Mars Petcare will support therapy dog and associated study at Children’s Hospital

Mars Petcare will support therapy dog and associated study at Children’s Hospital

PHOTO: At the Mars Petcare announcement, members of the Christison family surround pet therapy dog Will and his handler, Bob Wilkins. From front, Reese, 11,  Mallory, 9, Maddy, 9 and Gavin, 17.


The Franklin-based Mars Petcare and Monroe Carell Jr. Children’s Hospital at Vanderbilt this week announced a collaboration to create the Mars Petcare Pet Therapy Fund to support a dedicated facility dog and staff position at Children’s Hospital with a goal of showing how pet visits improve the health of patients — thus getting them home faster.

This collaboration comes as part of Mars Petcare’s BETTER CITIES FOR PETS™ initiative, which aims to bring the healing power of pets to more children and families nationwide.

mars petcare
Mark Johnson

“While the benefits of pets have been well documented, never before have we studied the positive impact of a facility dog on the length of a patient’s hospital stay or the cost of care,” said Mark Johnson, Mars Petcare North America regional president. “That’s why we’re honored to join efforts with Monroe Carell Jr. Children’s Hospital — and their staff who work tirelessly every day to improve the lives of their patients — to bring this program to life. It’s hard to imagine a group more deserving of a dog’s love than these children and their families.”

The announcement was made during the hospital’s annual dog show, the “Dog Days of Summer Paw-ty” for patients and families, which featured a dog show and meet-and-greet with several pet therapy dogs and hospital volunteers.

“We are so thankful to Mars Petcare for affording us the opportunity to add a facility dog to our team. Facility dogs are experiencing much success in children’s hospitals across the nation,” said Janet Cross, administrative director of Patient- and Family-Centered Care. “The facility dog will add a new tool for normalizing a child or teen’s environment, reducing anxiety and alleviating fears, and distracting from difficult experiences for short periods.  Facility dogs and their handlers are trained to work in health care and perform animal-assisted interventions. The facility dog will also offer a much needed source of strength and support to health care professionals who do hard work every day.”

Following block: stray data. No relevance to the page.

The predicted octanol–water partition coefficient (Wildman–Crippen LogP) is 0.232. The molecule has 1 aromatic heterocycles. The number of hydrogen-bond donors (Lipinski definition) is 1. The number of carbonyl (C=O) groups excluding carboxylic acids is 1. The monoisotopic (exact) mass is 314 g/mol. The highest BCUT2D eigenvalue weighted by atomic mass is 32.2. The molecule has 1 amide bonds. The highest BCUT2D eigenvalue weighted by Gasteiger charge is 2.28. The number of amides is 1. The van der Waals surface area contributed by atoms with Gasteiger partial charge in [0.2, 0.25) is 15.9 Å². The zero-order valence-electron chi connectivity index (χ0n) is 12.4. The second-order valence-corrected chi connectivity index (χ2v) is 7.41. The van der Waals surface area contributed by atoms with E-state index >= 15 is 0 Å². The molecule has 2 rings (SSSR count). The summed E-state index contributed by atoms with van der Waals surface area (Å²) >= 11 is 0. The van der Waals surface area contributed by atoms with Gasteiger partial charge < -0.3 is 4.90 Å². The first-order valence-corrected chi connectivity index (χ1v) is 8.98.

A key component of this effort is to collect data that demonstrates the health, well-being and economic impact a facility dog, used as a therapeutic tool, can have on patients, families and staff. Ultimately, Children’s Hospital will use this information to provide better outcomes for more patients and families. Through its WALTHAM Centre for Pet Nutrition, Mars Petcare has been studying the effects of human-animal interaction (HAI) for decades. Research consistently shows the healing power of pets, and as their role in healthy communities continues to be explored, this program will further research into the clinical potential of human-animal interaction.

While Children’s Hospital currently works with teams of local therapy animals, there aren’t currently enough teams to support the needs of patients and their families. A dedicated facility dog will allow the hospital to spread the benefits of working with therapy dogs to more families than ever before. The facility dog is slated to arrive at Children’s Hospital in early 2019 and will be incorporated into the hospital’s Patient- and Family-Centered Care program.

“We have seen the effect that pet therapy animals have on our children, their families and our staff. To join with Mars Petcare and witness this healing each and every day is quite special for all of us. We are very excited about this collaboration and the love that our own special dog will bring to Monroe Carell Jr. Children’s Hospital at Vanderbilt,” said Kathie Krause, MSN, RN, NNP-BC, NEA-BC, Chief Nursing Officer at Children’s Hospital.

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